Two-thirds of savers have no understanding or a misunderstanding of Roth contributions, according to new research from Cerulli Associates, the global research and consulting firm. Cerulli pointed to the relevance of this finding given the potential “Rothification” of the defined contribution (DC) market through tax reform.
In a survey this year, Cerulli asked approximately 1,000 DC plan participants to select the data that best described Roth contributions. Only one-third of participants knew that Roth contributions are after-tax, that money in a Roth account grows tax-free, and that withdrawals at retirement are tax-free.
“The current tax code allows taxpayers to deduct retirement savings and delay paying taxes on traditional accounts—as opposed to Roth–until the savings are withdrawn, thereby encouraging individuals to build a nest egg to fund their retirement,” said Jessica Sclafani, associate director at Cerulli, in a release. “This incentive would no longer exist if tax reform succeeds in Rothifying the DC market and could dramatically change Americans’ retirement savings behavior.”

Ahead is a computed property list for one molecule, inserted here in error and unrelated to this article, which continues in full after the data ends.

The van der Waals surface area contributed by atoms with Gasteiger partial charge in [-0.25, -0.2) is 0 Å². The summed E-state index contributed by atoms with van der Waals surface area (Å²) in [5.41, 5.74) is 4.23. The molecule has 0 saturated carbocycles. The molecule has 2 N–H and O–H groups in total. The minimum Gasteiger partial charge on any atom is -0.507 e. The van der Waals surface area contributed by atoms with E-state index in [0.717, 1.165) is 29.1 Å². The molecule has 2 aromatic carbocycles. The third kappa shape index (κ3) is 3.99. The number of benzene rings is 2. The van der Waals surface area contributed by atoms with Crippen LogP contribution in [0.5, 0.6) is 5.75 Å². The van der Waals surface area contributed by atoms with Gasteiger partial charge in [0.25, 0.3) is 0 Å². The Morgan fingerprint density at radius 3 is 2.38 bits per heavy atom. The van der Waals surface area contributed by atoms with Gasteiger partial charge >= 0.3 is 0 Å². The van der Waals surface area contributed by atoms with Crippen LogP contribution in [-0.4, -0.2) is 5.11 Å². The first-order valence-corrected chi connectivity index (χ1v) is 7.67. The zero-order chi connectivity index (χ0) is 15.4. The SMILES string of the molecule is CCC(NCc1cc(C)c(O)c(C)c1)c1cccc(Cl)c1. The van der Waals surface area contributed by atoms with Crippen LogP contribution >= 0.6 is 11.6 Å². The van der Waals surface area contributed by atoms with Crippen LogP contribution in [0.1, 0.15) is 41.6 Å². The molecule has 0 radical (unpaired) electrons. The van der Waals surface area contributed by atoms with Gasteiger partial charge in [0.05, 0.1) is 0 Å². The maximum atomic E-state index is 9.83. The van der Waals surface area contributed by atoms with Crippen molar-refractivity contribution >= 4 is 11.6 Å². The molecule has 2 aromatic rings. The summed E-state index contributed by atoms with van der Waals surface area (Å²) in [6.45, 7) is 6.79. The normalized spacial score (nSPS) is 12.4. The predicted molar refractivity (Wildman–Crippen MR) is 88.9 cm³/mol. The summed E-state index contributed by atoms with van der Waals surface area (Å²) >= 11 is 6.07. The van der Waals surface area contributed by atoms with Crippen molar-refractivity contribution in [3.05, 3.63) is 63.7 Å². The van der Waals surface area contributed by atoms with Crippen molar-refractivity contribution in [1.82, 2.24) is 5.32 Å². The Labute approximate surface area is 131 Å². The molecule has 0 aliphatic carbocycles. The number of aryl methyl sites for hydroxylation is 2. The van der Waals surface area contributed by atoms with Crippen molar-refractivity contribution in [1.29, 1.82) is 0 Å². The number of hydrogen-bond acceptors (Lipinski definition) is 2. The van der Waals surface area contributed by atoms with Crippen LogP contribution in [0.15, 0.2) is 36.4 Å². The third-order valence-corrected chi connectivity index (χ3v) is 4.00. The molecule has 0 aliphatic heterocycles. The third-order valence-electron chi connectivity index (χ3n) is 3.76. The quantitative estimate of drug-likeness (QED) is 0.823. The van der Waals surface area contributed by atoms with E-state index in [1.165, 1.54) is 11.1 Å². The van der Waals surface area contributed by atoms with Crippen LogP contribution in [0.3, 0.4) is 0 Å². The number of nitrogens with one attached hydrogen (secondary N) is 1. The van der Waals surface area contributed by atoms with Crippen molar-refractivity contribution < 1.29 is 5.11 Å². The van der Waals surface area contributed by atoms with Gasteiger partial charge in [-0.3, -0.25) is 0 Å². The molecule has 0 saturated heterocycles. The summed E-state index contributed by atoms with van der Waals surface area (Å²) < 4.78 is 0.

Given the lack of understanding of Roth contributions, the behavioral challenges associated with taxable contributions and the loss of the immediate tax benefit, or incentive, Rothification could cause some individuals to reduce or cease their contributions to an employer-sponsored retirement savings plan, Sclafani said.
“Cerulli believes that there are some counterinitiatives that recordkeepers and consultants can consider to get in front of tax reform and the potential threats it poses in terms of reducing DC plan contributions,” she added. These included:
- Implementing the switch to a Roth system on a non-elective basis for participants
- Emphasizing the power of an employer matching contribution within the context of a Roth system
- Framing a tax break as a salary raise and an opportunity to increase retirement plan deferrals.
The third quarter 2017 issue of The Cerulli Edge – U.S. Retirement Edition explores assisting age 50+ workers in preparing for retirement, and the potential consequences of Rothifying traditional retirement accounts through tax reform.
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